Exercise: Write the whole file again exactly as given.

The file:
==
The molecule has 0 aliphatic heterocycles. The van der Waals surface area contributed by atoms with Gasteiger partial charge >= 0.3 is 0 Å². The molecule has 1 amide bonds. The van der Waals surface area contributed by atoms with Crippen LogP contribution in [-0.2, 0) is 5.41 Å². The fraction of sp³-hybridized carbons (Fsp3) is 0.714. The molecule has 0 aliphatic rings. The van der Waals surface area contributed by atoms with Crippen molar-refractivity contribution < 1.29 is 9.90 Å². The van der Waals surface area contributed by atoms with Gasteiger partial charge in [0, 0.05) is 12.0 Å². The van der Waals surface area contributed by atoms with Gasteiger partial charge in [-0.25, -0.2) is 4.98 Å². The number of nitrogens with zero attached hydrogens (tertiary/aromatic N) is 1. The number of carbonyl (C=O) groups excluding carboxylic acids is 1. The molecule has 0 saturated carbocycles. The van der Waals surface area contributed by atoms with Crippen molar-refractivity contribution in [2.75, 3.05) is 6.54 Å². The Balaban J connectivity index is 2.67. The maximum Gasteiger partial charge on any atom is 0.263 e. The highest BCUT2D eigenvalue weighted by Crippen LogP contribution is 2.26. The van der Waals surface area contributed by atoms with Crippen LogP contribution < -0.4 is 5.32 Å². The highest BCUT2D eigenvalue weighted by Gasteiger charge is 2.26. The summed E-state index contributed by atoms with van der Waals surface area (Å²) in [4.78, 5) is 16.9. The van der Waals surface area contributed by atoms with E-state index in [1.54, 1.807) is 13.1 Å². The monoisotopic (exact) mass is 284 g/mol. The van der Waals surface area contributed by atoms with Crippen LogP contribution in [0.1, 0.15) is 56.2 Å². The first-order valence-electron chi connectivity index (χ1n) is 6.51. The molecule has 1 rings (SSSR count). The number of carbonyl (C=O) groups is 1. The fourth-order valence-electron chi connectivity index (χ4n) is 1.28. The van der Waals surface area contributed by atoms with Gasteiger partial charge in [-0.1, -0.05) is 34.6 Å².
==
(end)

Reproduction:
The molecule has 0 aliphatic heterocycles. The van der Waals surface area contributed by atoms with Gasteiger partial charge >= 0.3 is 0 Å². The molecule has 1 amide bonds. The van der Waals surface area contributed by atoms with Crippen LogP contribution in [-0.2, 0) is 5.41 Å². The fraction of sp³-hybridized carbons (Fsp3) is 0.714. The molecule has 0 aliphatic rings. The van der Waals surface area contributed by atoms with Crippen molar-refractivity contribution < 1.29 is 9.90 Å². The van der Waals surface area contributed by atoms with Gasteiger partial charge in [0, 0.05) is 12.0 Å². The van der Waals surface area contributed by atoms with Gasteiger partial charge in [-0.25, -0.2) is 4.98 Å². The number of nitrogens with zero attached hydrogens (tertiary/aromatic N) is 1. The number of carbonyl (C=O) groups excluding carboxylic acids is 1. The molecule has 0 saturated carbocycles. The van der Waals surface area contributed by atoms with Crippen molar-refractivity contribution in [2.75, 3.05) is 6.54 Å². The Balaban J connectivity index is 2.67. The maximum Gasteiger partial charge on any atom is 0.263 e. The highest BCUT2D eigenvalue weighted by Crippen LogP contribution is 2.26. The van der Waals surface area contributed by atoms with Crippen LogP contribution < -0.4 is 5.32 Å². The highest BCUT2D eigenvalue weighted by Gasteiger charge is 2.26. The summed E-state index contributed by atoms with van der Waals surface area (Å²) in [4.78, 5) is 16.9. The van der Waals surface area contributed by atoms with E-state index in [1.54, 1.807) is 13.1 Å². The monoisotopic (exact) mass is 284 g/mol. The van der Waals surface area contributed by atoms with Crippen LogP contribution in [0.1, 0.15) is 56.2 Å². The first-order valence-electron chi connectivity index (χ1n) is 6.51. The molecule has 1 rings (SSSR count). The number of carbonyl (C=O) groups is 1. The fourth-order valence-electron chi connectivity index (χ4n) is 1.28. The van der Waals surface area contributed by atoms with Gasteiger partial charge in [-0.1, -0.05) is 34.6 Å².